Increasing number of employers cite rising costs, tight profit margins as the reason.
The number of small business owners who do not offer healthcare to employees is rising, according to the latest Discover Small Business Watch.
A survey by the Riverwoods, Illinois-based credit card company, conducted among 1,000 small business owners who employ five people or less, found that 85 percent of small business owners say they do not offer health insurance to employees, up from 77 percent a year ago and 74 percent in January 2007.
A third of respondents said the price of insurance has a major impact on their ability to grow their businesses.
"While small business owners are finding ways to stay afloat in this tough economy, eliminating healthcare benefits could be another measure of the cost of that resiliency," Ryan Scully, director of Discover's business credit card program, said in a statement.
Amanda Austin, the senior manager of legislative affairs at the National Federation of Independent Businesses, agreed that owners' difficulty in offering health care is a cash-flow issue, particularly for the smaller businesses surveyed.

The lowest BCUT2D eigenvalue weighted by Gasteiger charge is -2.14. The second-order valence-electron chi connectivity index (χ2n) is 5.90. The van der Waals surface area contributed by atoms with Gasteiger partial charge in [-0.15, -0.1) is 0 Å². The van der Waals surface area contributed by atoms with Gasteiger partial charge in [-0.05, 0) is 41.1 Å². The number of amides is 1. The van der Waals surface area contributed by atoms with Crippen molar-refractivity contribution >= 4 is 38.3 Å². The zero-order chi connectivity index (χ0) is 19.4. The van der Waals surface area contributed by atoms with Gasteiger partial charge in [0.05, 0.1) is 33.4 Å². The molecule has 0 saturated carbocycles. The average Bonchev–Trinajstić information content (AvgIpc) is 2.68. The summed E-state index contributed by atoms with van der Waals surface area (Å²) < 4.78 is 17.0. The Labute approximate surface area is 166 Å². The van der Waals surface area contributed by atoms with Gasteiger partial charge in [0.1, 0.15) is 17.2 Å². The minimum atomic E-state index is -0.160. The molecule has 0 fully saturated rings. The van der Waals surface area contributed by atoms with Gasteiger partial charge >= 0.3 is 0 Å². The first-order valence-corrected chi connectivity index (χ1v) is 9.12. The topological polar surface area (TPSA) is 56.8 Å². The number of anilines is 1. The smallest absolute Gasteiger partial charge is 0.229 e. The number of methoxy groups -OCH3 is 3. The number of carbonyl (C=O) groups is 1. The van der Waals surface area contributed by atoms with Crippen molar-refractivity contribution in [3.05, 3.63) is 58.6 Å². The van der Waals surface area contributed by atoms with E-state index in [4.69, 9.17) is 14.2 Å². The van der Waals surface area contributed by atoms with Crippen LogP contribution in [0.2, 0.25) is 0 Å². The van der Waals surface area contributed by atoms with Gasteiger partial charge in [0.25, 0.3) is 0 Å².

"When you look at businesses with 5 or 10 employees, it's much harder, and that's probably due to profit margins," Austin said.
She added that many new businesses are delaying offering health care, as well.
The unstable economy is also a factor. "I do think if they can see a sustainable profit from month to month, they will look to reinstate or begin offering benefits," she said.
While NFIB's own numbers suggest that more employers offer some type of health benefits, for 20 years the organization's problems and priorities report, conducted every four years, has shown that the cost of health insurance is small business owners' most severe problem.
"We have to focus on costs and bringing these costs down," Austin said. "They are very expensive, and that keeps people from taking advantage."